Dodgers reliever's number change reignites Kenley Jansen trade rumors

Baltimore Orioles v Boston Red Sox
Baltimore Orioles v Boston Red Sox / Paul Rutherford/GettyImages
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The Dodgers seem to be big believers in revisiting greatest hits. This offseason, on top of all of the new acquisitions, they also re-signed 2023 Dodgers Jason Heyward, Ryan Brasier, Joe Kelly, Kiké Hernández, and Clayton Kershaw on one-year deals. A little bit of 'if it ain't broke, don't fix it,' perhaps.

But could they be flirting with the idea of reaching back further to replay a now-long-gone greatest hit?

Back in January, Jon Heyman speculated that longtime Dodger Kenley Jansen could be a target again for LA during the offseason, as the Red Sox were attempting to shed payroll and the Dodgers were hesitating (for some reason) to call Evan Phillips their closer outright. Of course, Jansen stayed in Boston and Phillips is the Dodgers' closer in everything but name, having pitched 11 2/3 innings (with 10 of 12 appearances in game-finishing scenarios) with an 0.77 ERA in relief.

However, Heyman set off alarms again on B/R Walk-Off, when he doubled down on his belief that Jansen would be a Dodger once again this season. A few days later, Blake Williams observed that newly recalled reliever Nabil Crismatt had changed his jersey number to 70 from 74, which has been Jansen's number throughout his career.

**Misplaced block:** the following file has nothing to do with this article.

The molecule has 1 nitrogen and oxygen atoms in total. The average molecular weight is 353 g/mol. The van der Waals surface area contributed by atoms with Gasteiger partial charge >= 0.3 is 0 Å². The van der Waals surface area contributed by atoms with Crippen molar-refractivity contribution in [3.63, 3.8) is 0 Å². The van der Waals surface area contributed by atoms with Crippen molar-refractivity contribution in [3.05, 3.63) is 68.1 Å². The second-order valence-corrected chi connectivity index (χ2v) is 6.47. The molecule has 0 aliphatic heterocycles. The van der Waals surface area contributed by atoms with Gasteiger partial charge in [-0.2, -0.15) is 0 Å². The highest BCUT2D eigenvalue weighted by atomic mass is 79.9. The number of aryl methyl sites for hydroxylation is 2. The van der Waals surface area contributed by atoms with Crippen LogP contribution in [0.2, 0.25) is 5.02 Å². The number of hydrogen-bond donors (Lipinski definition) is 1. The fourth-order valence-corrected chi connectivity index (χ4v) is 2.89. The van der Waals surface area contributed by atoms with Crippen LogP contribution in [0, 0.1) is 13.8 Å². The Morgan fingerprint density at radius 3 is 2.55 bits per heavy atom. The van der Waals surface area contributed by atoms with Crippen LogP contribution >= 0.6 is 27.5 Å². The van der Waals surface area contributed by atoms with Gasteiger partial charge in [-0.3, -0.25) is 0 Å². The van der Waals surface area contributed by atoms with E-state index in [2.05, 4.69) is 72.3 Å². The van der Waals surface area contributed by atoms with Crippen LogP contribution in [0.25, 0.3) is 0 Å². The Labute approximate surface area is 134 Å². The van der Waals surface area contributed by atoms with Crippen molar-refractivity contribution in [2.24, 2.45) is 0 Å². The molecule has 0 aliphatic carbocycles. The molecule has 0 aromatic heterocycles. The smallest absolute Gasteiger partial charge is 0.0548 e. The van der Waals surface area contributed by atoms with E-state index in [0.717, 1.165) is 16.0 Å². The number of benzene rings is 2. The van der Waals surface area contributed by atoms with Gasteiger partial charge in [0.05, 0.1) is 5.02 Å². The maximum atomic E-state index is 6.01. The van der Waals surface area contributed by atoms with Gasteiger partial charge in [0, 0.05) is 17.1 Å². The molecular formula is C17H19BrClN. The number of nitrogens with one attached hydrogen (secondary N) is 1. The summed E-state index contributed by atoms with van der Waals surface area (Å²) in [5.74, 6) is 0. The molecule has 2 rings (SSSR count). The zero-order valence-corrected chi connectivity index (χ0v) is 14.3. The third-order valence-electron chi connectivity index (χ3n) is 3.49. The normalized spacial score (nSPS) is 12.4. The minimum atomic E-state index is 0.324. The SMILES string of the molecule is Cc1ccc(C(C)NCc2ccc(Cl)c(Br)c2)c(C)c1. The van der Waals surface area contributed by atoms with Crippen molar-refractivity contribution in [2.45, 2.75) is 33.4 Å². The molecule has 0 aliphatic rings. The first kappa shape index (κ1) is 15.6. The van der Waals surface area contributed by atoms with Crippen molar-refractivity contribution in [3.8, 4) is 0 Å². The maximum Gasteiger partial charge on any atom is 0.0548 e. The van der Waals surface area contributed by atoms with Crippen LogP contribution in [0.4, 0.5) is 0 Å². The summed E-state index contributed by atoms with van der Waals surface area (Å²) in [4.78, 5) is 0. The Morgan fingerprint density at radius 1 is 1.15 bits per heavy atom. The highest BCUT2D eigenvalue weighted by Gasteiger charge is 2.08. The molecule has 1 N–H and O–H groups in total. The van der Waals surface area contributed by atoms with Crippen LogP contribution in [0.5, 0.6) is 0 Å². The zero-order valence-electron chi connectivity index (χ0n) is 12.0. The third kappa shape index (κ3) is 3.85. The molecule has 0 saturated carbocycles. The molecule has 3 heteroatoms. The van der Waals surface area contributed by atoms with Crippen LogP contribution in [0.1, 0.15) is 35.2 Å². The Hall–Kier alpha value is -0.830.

Kenley Jansen-Dodgers speculation finds new life after Nabil Crismatt changes number to free up 74

Jansen hasn't really found his groove with the Red Sox since signing with them in 2023 (though he was the only Red Sox to get an All-Star nod that year), but it also wouldn't really make sense for the Dodgers to trade for him despite their bullpen woes. He's a less effective closer now than Phillips, and although they could move Phillips earlier in games, they'd then be more vulnerable in endgames with Jansen, who is battling a career-worst walk rate through nine (7.45) so far this year. Walks are also an Achilles heel of the existing Dodgers bullpen.

The best solution to the Dodgers' bullpen woes is most likely internal, but they haven't managed to stay committed to any one reliever to give things any chance to stabilize. Looking outside the organization to Jansen would just mean taking $16 million more onto the payroll and displacing their current closer (who could be one of the best in baseball) instead of letting pitchers already within the club develop.

Jansen would be best left in Boston, but again — the Dodgers seem to like replaying the greatest hits.

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